Potty Training: When and How

Catching up on some reading
Creative Commons License photo credit: abardwell

There are two key elements you need to focus on when it comes to potty training: knowing when to start, and knowing how to reinforce good behavior when you do start.

Let’s take a look at each of these issues.

Watch the signs

First, watch for some developmental and emotional signs that your child is ready to begin the process:

  • For instance, is your child walking? Most kids walk by a year to a year and a half, the soonest you should even be thinking about toilet training.
  • Does your child put on and take off his clothes? Is he able to pull his pants up and down? Most kids can do this by age 2.
  • When your child has a soiled diaper, does he bring you a fresh one and ask to be changed? Having awareness of a wet diaper is a good clue he’s ready to start potty training.
  • Does he “do a little dance” when playing? Use this opportunity to encourage him to “try.”
  • In general, girls exhibit readiness signs slightly earlier than boys do.

Once your child is developmentally ready, you can entice him with books and/or videos on potty training. You can allow her into the bathroom with you and let her flush for you. Buy your child their very own potty chair. Whether it’s a separate kid-sized chair or a special kid seat to place on the grown-up toilet is up to you and your child. Either way, they can call it their own and that makes it special.

Reinforce correct behavior

How should you react to success and failure? If the child is unable to “go,” be nonchalant about it and quickly and quietly clean up.

If the child has an accident – accidents are common in the early stages of toilet training – simply and quietly, clean up the child, saving the conversation until he is wearing fresh clothes. If the child receives too much parental attention during this time, it might boost the notion that accidents bring extra notice from mom or dad.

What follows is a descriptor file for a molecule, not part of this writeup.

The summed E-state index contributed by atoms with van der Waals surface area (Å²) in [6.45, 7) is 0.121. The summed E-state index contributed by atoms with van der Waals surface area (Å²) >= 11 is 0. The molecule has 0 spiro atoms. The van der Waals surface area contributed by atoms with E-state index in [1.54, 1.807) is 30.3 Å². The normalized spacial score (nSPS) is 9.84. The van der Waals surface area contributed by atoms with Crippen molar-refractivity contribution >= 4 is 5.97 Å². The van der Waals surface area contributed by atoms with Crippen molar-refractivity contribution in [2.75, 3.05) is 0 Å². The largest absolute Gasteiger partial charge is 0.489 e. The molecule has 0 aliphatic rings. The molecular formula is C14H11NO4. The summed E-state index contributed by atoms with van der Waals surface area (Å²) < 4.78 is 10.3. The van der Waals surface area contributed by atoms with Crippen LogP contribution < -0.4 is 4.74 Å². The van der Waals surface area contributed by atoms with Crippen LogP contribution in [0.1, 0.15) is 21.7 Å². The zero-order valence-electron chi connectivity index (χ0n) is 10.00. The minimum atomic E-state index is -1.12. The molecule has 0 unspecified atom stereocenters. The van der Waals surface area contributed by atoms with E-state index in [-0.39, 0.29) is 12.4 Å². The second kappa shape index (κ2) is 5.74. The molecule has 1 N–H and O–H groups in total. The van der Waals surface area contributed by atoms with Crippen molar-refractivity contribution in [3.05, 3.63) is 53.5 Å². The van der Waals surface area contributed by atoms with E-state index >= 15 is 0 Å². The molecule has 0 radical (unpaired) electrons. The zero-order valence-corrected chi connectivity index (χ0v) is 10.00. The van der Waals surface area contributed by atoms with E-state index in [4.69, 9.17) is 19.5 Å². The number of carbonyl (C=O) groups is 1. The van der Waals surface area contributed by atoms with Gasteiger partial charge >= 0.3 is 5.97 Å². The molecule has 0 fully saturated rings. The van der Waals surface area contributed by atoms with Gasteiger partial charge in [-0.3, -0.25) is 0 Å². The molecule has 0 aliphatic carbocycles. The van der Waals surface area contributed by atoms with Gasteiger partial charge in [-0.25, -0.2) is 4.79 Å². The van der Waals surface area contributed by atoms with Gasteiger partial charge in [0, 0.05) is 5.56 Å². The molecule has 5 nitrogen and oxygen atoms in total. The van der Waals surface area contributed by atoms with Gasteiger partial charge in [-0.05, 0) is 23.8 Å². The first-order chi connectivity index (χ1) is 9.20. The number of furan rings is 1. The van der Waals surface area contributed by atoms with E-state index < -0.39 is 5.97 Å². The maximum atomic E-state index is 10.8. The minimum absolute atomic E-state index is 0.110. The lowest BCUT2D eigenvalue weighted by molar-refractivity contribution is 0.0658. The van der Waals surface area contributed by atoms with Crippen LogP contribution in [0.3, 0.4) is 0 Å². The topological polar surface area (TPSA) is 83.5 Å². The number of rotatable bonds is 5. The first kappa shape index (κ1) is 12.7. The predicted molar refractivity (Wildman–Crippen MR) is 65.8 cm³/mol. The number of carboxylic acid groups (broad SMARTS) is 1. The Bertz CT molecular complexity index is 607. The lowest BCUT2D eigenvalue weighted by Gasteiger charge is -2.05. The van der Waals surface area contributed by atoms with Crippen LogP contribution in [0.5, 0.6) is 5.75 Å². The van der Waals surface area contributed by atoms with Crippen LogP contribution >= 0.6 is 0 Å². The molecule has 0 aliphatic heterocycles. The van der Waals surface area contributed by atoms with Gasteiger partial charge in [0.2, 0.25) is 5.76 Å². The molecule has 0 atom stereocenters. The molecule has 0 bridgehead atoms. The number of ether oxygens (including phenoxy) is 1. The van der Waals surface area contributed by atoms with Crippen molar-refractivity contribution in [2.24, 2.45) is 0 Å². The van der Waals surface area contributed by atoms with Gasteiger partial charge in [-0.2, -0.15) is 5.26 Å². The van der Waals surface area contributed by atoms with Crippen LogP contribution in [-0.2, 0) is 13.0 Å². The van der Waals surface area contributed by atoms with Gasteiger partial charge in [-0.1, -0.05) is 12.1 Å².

On the other hand, lavish praise as well as incentives – sticker charts, kisses and treats – will help reinforce the correct behavior. Children really do want to please their parents, so knowing they’ve earned your approval will help guarantee future successes.

Sometimes, however, parents view these techniques as “giving in” to the child and try to control the process, such as forcing a child to train quickly and punishing for accidents. This could have negative consequences:

  • Low self-esteem: A child may feel like a failure if he cannot control his bodily functions.
  • Constipation: A child will become so fearful to “let go” that, eventually, he literally cannot. When he does, the resulting bowel movement may be large, hard and perhaps bloody.
  • Household stress: The family literally plans their life around the child and his toileting routine.
  • Training quirks: Perhaps a child will only feel comfortable using the home toilet.

What has your experience been like with your kids? Any sage advice you can pass along?

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